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Steam billows from a stack at the U.S. Steel Canada plant in Hamilton in this file photo taken March 4, 2009.

MIKE CASSESE/REUTERS

The bid to open the secret agreement between the federal government and United States Steel Corp. that ended a prosecution against the steel maker has been given new life.

The Ontario Court of Appeal has granted stakeholders in the U.S Steel Canada Inc. creditor-protection hearing the right to appeal a ruling by the Ontario Superior Court that sealed the agreement.

The 2011 agreement ended the federal government's prosecution of U.S. Steel under the Investment Canada Act, which came after the Pittsburgh-based steel maker broke promises it made to Ottawa when it purchased then-Stelco Inc. in 2007. The company broke commitments made on jobs and steel production in Canada, but argued it had no choice because the recession of 2008-09 caused demand for steel throughout North America to plummet.

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The settlement agreement provided new and enhanced undertakings by U.S. Steel, the government said when it announced the 2011 settlement.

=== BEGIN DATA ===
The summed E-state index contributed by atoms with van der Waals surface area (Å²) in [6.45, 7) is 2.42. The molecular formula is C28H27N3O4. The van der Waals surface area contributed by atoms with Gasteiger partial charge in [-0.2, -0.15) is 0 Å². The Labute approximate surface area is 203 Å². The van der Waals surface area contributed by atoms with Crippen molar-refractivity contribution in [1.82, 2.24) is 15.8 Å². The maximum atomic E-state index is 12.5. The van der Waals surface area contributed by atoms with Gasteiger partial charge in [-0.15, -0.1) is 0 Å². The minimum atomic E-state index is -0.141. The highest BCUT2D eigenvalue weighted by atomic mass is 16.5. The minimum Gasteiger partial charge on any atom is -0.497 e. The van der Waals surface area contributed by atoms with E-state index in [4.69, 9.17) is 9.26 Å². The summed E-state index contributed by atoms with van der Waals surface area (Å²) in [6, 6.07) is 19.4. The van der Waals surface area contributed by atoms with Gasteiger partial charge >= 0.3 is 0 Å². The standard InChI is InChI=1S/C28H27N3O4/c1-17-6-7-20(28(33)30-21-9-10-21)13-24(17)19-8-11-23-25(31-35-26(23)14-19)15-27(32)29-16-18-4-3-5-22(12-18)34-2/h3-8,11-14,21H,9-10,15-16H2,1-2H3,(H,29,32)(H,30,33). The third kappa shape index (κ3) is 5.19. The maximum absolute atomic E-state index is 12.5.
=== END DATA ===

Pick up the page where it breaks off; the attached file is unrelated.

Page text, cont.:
The Ontario Superior Court rejected requests by such stakeholders as the United Steelworkers, salaried employees and retirees, the Ontario goverment and the City of Hamilton that details of the agreement be released.

The stakeholders said without the details of the agreement they could not properly assess the state of the company or participate properly in restructuring discussions under the Companies' Creditors Arrangement Act. U.S. Steel Canada has been operating under CCAA protection since September, 2014.

Justice Herman Wilton-Siegel of the Ontario Superior Court ruled that the CCAA did not give him authority to override the confidentialty provisions of the Investment Canada Act.

A three-member Ontario Court of Appeal panel will examine his decision.

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